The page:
COLOR OF LIFE
Overall body and head coloration dark, somewhat silvery on opercular and infraorbital region, and anteriorly on lateral surface of body. All fins black. Vertically elongate dark blotch on posterior margin of opercle.
VALID SPECIES - 2011
Occurs throughout the eastern and central portions of the Amazon basin, in the Rio Orinoco drainage from its mouth to its upper reaches, and in the Essequibo River in Guyana. Body and head silvery, slightly darker dorsally. Fins hyaline with proximal portions of caudal fin and anal fins yellowish. Distal portion of caudal fin-rays with black pigmentation and white tips forming conspicuous black spot and white margin. Distal portions of dorsal-fin rays with dark pigmentation.
Restricted to the Rio Amazonas and its tributaries above mouth of Rio Tapajós.
Body and head silvery, darker dorsally. Blotch of dark pigmentation dorsal to cleithrum, posterior to opercle. Dorsal fin dusky and distal half of pelvic fins and dorsal portion of pectoral fins (specially simple pectoral-fin ray) covered with dark chromatophores. Distal half of anal fin with band of dark chromatophores. Caudal fin dusky from base to midline of fin-rays, pigmentation less intense toward distal portion of fin-rays. Adipose fin with very conspicuous spot of dark pigmentation. Distal profile of adipose fin hyaline.
Synonym: Hydrolycus pectoralis is a junior subjective synonym of Hydrolycus scomberoides (Mônica Toledo-Piza, et al., 1999)
Toledo-Piza, Menezes & Santos 1999
A new species, from the Rio Amazonas basin, the Rio Capim and Rio Tocantins, the Upper Rio Orinoco, and the Rupununi and Essequibo Rivers in Guyana.
Bright silvery, darker along dorsal portion of head and body. Elongate blotch of dark pigmentation posterior to opercle. Proximal half of caudal-fin rays (and to a certain extent anal-fin rays) reddish to orange, with some individual variation in the intensity and tonality of coloration. Adipose fin dark, with diffused black pigmentation.
Etymology. The specific name, tatauaia, is from the Tupi word tata, fire; uai, tail, in allusion to the reddish to orange coloration pattern of the caudal fin of this species. A noun in apposition.
Toledo-Piza, Menezes & Santos 1999
A new species, is found in the Rio Negro and upper portions of the Rio Orinoco basin. Differs from its congeners by its dark body coloration, the lack of scales covering the anal-fin rays and by the relatively less developed dentary canine. Hydrolycus tatauaia, a new species, from the Rio Amazonas basin, the Rio Capim and Rio Tocantins, the Upper Rio Orinoco, and the Rupununi and Essequibo Rivers in Guyana is most similar to H. armatus from which it differs in the lower number of lateral-line scales (102-119), the reddish to orange caudal fin coloration and dark spot on the adipose fin diffuse. Hydrolycus armatus is redescribed; it occurs throughout the eastern and central portions of the Amazon basin, in the Rio Orinoco drainage from its mouth to its upper reaches, and in the Essequibo River in Guyana. Hydrolycus scomberoides is restricted to the Rio Amazonas and its tributaries above mouth of Rio Tapajós. Hydrolycus pectoralis is a junior subjective synonym of H. scomberoides. (Toledo-Piza, et al.).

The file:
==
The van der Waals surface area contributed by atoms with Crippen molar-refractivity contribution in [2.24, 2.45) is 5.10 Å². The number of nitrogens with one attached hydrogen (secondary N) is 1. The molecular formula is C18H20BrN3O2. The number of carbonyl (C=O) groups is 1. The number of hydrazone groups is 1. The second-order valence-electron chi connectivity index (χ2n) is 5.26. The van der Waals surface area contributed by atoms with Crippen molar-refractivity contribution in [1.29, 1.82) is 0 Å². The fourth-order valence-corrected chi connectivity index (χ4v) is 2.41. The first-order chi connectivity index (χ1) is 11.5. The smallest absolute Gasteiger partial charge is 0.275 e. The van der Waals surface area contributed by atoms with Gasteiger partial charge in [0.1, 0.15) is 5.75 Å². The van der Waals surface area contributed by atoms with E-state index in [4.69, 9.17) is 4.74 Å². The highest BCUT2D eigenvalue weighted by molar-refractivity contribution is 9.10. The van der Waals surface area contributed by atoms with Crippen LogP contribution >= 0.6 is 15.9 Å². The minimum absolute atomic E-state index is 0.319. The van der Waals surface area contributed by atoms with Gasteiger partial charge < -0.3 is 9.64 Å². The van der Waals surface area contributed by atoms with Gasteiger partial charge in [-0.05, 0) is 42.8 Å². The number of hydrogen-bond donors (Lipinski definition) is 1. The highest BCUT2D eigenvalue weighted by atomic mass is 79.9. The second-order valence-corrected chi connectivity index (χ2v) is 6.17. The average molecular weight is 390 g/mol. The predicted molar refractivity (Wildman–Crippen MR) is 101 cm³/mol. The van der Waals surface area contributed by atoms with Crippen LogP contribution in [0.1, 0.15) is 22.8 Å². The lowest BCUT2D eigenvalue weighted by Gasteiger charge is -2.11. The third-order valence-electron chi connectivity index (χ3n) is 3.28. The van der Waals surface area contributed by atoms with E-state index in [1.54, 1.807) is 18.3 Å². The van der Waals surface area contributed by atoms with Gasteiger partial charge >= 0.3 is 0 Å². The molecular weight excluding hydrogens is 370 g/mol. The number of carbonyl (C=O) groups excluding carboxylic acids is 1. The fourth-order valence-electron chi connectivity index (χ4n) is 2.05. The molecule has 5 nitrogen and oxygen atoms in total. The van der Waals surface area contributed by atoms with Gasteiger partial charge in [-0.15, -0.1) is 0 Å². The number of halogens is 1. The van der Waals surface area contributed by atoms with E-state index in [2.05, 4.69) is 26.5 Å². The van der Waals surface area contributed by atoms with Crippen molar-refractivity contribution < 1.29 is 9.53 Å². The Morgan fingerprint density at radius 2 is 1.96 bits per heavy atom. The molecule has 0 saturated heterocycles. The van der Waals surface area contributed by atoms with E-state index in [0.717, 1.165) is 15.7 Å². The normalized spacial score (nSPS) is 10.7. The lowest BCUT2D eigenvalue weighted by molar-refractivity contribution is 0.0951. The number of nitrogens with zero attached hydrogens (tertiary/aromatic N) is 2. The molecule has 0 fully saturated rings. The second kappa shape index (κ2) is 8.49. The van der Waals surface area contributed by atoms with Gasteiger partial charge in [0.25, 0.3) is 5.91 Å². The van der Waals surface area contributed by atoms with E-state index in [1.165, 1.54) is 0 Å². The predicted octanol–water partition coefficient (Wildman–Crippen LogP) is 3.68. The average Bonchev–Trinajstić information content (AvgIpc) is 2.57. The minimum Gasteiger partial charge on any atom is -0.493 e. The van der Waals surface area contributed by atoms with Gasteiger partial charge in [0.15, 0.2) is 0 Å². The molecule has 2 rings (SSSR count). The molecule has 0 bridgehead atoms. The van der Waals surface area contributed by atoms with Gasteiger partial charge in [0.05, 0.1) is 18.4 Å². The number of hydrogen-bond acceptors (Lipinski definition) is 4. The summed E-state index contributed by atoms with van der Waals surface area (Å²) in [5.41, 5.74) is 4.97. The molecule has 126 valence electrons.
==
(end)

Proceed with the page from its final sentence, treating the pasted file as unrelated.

Etymology: The specific name is in honor of the naturalist Alfred Russell Wallace, who illustrated this species during his expedition to the Rio Negro, in the nineteenth century,
LINKS TO OTHER RELATED FISH
Visit Genus Rhaphiodon
Visit Genus Cynodon.
I wish to personally thank Mônica Toledo-Piza (Seção de Peixes, Museu de Zoologia da Universidade de São Paulo, SP, Brazil) for making the entire ichthyologic citations available for OPEFE educational usage.
Toledo-Piza, Mônica, 2000, The Neotropical Fish Subfamily Cynodontinae (Teleostei: Ostariophysi: Characiformes): A Phylogenetic Study and a Revision of Cynodon and Rhaphiodon. Published by American Museum of Natural History, NY.
Toledo-Piza, M., Menezes, Naércio A., and Mendes dos Santos, G., 1999, Revision of the neotropical fish genus Hydrolycus (Ostariophysi: Cynodontinae) with the description of two new species. Published by Ichthyol. Explor. Freshwaters, Vol. 10, No. 3, pp. 255-280.
Petry, Paulo., 2000, Editorial comments via electronic communication, internet, Pers. Com.
Géry, Jacques., 1977, Characoides of the World, pp. 299-302, TFH Publications, NJ.